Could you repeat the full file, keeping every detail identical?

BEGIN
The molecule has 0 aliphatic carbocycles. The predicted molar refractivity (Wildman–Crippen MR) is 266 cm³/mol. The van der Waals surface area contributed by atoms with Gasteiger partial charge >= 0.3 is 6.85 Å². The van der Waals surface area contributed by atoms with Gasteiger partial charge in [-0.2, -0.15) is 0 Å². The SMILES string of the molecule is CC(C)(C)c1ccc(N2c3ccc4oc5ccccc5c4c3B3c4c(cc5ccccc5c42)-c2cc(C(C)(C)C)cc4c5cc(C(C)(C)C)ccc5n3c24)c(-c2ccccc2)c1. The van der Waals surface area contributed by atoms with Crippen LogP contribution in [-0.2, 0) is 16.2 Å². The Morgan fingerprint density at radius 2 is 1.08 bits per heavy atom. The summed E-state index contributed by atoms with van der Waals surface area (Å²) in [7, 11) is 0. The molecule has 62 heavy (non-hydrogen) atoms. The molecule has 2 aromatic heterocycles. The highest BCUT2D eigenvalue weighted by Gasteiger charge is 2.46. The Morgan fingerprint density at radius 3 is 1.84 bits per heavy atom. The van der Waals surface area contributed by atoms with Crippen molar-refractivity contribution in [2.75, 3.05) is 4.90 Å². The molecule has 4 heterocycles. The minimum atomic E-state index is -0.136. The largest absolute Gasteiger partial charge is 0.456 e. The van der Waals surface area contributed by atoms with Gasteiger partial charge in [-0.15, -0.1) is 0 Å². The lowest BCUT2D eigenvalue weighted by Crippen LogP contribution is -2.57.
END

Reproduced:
The molecule has 0 aliphatic carbocycles. The predicted molar refractivity (Wildman–Crippen MR) is 266 cm³/mol. The van der Waals surface area contributed by atoms with Gasteiger partial charge >= 0.3 is 6.85 Å². The van der Waals surface area contributed by atoms with Gasteiger partial charge in [-0.2, -0.15) is 0 Å². The SMILES string of the molecule is CC(C)(C)c1ccc(N2c3ccc4oc5ccccc5c4c3B3c4c(cc5ccccc5c42)-c2cc(C(C)(C)C)cc4c5cc(C(C)(C)C)ccc5n3c24)c(-c2ccccc2)c1. The van der Waals surface area contributed by atoms with Crippen LogP contribution in [-0.2, 0) is 16.2 Å². The Morgan fingerprint density at radius 2 is 1.08 bits per heavy atom. The summed E-state index contributed by atoms with van der Waals surface area (Å²) in [7, 11) is 0. The molecule has 62 heavy (non-hydrogen) atoms. The molecule has 2 aromatic heterocycles. The highest BCUT2D eigenvalue weighted by Gasteiger charge is 2.46. The Morgan fingerprint density at radius 3 is 1.84 bits per heavy atom. The van der Waals surface area contributed by atoms with Crippen molar-refractivity contribution in [2.75, 3.05) is 4.90 Å². The molecule has 4 heterocycles. The minimum atomic E-state index is -0.136. The largest absolute Gasteiger partial charge is 0.456 e. The van der Waals surface area contributed by atoms with Gasteiger partial charge in [-0.15, -0.1) is 0 Å². The lowest BCUT2D eigenvalue weighted by Crippen LogP contribution is -2.57.